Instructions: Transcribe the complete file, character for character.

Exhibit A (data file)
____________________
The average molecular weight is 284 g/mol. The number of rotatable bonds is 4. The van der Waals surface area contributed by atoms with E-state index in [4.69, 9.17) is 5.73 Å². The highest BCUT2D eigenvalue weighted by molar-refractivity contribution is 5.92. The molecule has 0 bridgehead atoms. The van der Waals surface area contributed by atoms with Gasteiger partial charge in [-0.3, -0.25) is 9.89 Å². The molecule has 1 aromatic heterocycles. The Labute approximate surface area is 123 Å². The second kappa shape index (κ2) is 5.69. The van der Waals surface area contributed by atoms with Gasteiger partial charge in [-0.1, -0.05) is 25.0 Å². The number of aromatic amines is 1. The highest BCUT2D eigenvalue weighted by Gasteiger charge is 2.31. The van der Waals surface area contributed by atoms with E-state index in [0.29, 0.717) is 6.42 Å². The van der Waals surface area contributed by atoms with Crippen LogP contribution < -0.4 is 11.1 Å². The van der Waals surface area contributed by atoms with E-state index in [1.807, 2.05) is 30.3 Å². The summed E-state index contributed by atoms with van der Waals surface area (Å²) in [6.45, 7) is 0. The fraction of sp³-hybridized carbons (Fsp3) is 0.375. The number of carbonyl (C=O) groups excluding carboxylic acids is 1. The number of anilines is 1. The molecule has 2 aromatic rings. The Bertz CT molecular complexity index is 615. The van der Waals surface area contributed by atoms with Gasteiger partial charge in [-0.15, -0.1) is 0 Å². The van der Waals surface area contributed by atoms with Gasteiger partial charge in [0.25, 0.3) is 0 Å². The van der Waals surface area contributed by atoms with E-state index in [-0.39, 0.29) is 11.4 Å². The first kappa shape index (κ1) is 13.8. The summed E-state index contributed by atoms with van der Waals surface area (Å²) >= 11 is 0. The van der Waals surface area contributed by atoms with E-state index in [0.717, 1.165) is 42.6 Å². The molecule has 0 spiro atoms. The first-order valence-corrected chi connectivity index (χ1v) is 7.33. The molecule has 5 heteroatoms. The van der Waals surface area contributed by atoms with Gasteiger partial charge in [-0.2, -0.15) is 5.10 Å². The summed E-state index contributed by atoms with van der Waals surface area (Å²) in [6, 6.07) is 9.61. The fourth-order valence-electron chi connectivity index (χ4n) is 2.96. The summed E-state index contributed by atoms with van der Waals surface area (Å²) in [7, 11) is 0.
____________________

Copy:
The average molecular weight is 284 g/mol. The number of rotatable bonds is 4. The van der Waals surface area contributed by atoms with E-state index in [4.69, 9.17) is 5.73 Å². The highest BCUT2D eigenvalue weighted by molar-refractivity contribution is 5.92. The molecule has 0 bridgehead atoms. The van der Waals surface area contributed by atoms with Gasteiger partial charge in [-0.3, -0.25) is 9.89 Å². The molecule has 1 aromatic heterocycles. The Labute approximate surface area is 123 Å². The second kappa shape index (κ2) is 5.69. The van der Waals surface area contributed by atoms with Gasteiger partial charge in [-0.1, -0.05) is 25.0 Å². The number of aromatic amines is 1. The highest BCUT2D eigenvalue weighted by Gasteiger charge is 2.31. The van der Waals surface area contributed by atoms with E-state index in [0.29, 0.717) is 6.42 Å². The van der Waals surface area contributed by atoms with Crippen LogP contribution < -0.4 is 11.1 Å². The van der Waals surface area contributed by atoms with E-state index in [1.807, 2.05) is 30.3 Å². The summed E-state index contributed by atoms with van der Waals surface area (Å²) in [6.45, 7) is 0. The fraction of sp³-hybridized carbons (Fsp3) is 0.375. The number of carbonyl (C=O) groups excluding carboxylic acids is 1. The number of anilines is 1. The molecule has 2 aromatic rings. The Bertz CT molecular complexity index is 615. The van der Waals surface area contributed by atoms with Gasteiger partial charge in [-0.15, -0.1) is 0 Å². The van der Waals surface area contributed by atoms with Gasteiger partial charge in [0.25, 0.3) is 0 Å². The van der Waals surface area contributed by atoms with E-state index in [-0.39, 0.29) is 11.4 Å². The first kappa shape index (κ1) is 13.8. The summed E-state index contributed by atoms with van der Waals surface area (Å²) >= 11 is 0. The van der Waals surface area contributed by atoms with E-state index in [0.717, 1.165) is 42.6 Å². The molecule has 0 spiro atoms. The first-order valence-corrected chi connectivity index (χ1v) is 7.33. The molecule has 5 heteroatoms. The van der Waals surface area contributed by atoms with Gasteiger partial charge in [-0.2, -0.15) is 5.10 Å². The summed E-state index contributed by atoms with van der Waals surface area (Å²) in [6, 6.07) is 9.61. The fourth-order valence-electron chi connectivity index (χ4n) is 2.96. The summed E-state index contributed by atoms with van der Waals surface area (Å²) in [7, 11) is 0.